The American Alpine Club (AAC), is proud to be announcing new membership options and proactive outreach with active-duty military and veterans. Following the advocacy that began as far back as World War II, with the famed 10th Mountain Division, the nation’s oldest climbing non-profit has big plans for 2019. This will manifest itself through discounted club memberships for service members, veteran-focused climbing events, and the promotion of wellness through climbing. It’s an initiative that came from within the AAC, particularly through the active duty members within the organization.
Things really got rolling in early 2018, when the AAC launched “Hill to Crag”, which meant to be a grassroots public lands initiative with elected public officials. Byron Harvison, who holds a chair in the Salt Lake Chapter, decided to push the event even further. As a life-long climber and active-duty U.S. Army Major, he viewed this event as a chance to share veterans’ experiences with climbing and public land with lawmakers. For him, climbing was a haven, especially after an intense deployment in Afghanistan. He’s witnessed countless people fall into mental illness and substance abuse post-deployment. Climbing, on the other hand, is a positive alternative that facilitates community engagement, a healthy lifestyle, and a greater connection to our public lands.
Major Harvison hasn’t stopped there. He has plans to roll out a new AAC Veteran chapter, and new special memberships to active-duty military and veterans to start in early 2019. Harvison was kind enough to share more of his story and how he has seen climbing be a positive impact.
Check out the full Q&A shared with us from the AAC:
When you take local, state and federal lawmakers climbing, what do you talk to them about?
“Hill to Crag” is an opportunity to educate policymakers and their staff about the importance of protecting public lands and the benefits of outdoor recreation for local and national economies. We’ve also been talking to them about the power of outdoors to heal invisible wounds, particularly for veterans.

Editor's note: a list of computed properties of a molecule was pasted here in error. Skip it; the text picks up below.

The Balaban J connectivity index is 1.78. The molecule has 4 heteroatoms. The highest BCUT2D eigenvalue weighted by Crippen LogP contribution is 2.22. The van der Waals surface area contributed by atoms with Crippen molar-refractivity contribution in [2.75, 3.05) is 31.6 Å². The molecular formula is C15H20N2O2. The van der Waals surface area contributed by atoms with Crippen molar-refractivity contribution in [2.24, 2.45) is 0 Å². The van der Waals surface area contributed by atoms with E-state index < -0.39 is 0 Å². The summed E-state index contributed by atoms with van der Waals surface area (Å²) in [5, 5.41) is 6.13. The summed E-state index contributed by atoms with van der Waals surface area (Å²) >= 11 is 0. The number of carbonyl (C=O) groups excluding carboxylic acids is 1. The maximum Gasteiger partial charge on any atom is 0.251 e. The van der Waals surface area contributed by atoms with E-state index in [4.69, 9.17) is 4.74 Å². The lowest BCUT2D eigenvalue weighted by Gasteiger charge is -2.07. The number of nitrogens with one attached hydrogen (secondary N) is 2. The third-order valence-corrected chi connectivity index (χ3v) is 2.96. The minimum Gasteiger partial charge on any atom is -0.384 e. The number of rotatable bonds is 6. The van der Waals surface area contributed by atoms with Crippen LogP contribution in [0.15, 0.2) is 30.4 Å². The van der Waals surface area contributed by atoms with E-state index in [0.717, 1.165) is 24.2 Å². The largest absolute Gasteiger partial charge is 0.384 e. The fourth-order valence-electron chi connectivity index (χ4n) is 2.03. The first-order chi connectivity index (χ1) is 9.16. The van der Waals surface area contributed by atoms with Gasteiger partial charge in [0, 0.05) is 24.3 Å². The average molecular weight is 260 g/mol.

Which of the events have been most memorable to you?
All of them are powerful. With each event we get first-timers; often political staff who don’t spend much time outside. Seeing them rope up and encourage one another is so cool.
But if I had to pick one, I’d say our Utah event at Joe’s Valley. Congressman John Curtis (R), his staff, Emery County officials, and the Utah Director of Outdoor Recreation were all able to join us for a great day of rock climbing. We were able to have a meaningful cragside chat with Rep Curtis about his bi-partisan Emery County Public Land Management Act and were able to suggest changes to the bill that would benefit the climbing community. Consequently, the legislation has evolved in support of the climbing community and the use of fixed anchors. His bill, H.R. 5727, is a small but concrete step forward in solving long-standing conflicts over public land.
After climbing, John shared a pizza with my kids.
You’re a busy guy: a father of four, an avid climber, and super-engaged AAC volunteer. You also have a serious career in the military?
I’m the State Staff Judge Advocate for the Utah National Guard. This May will mark 20 years in the military. I’ve been deployed multiple times in Afghanistan and Kuwait.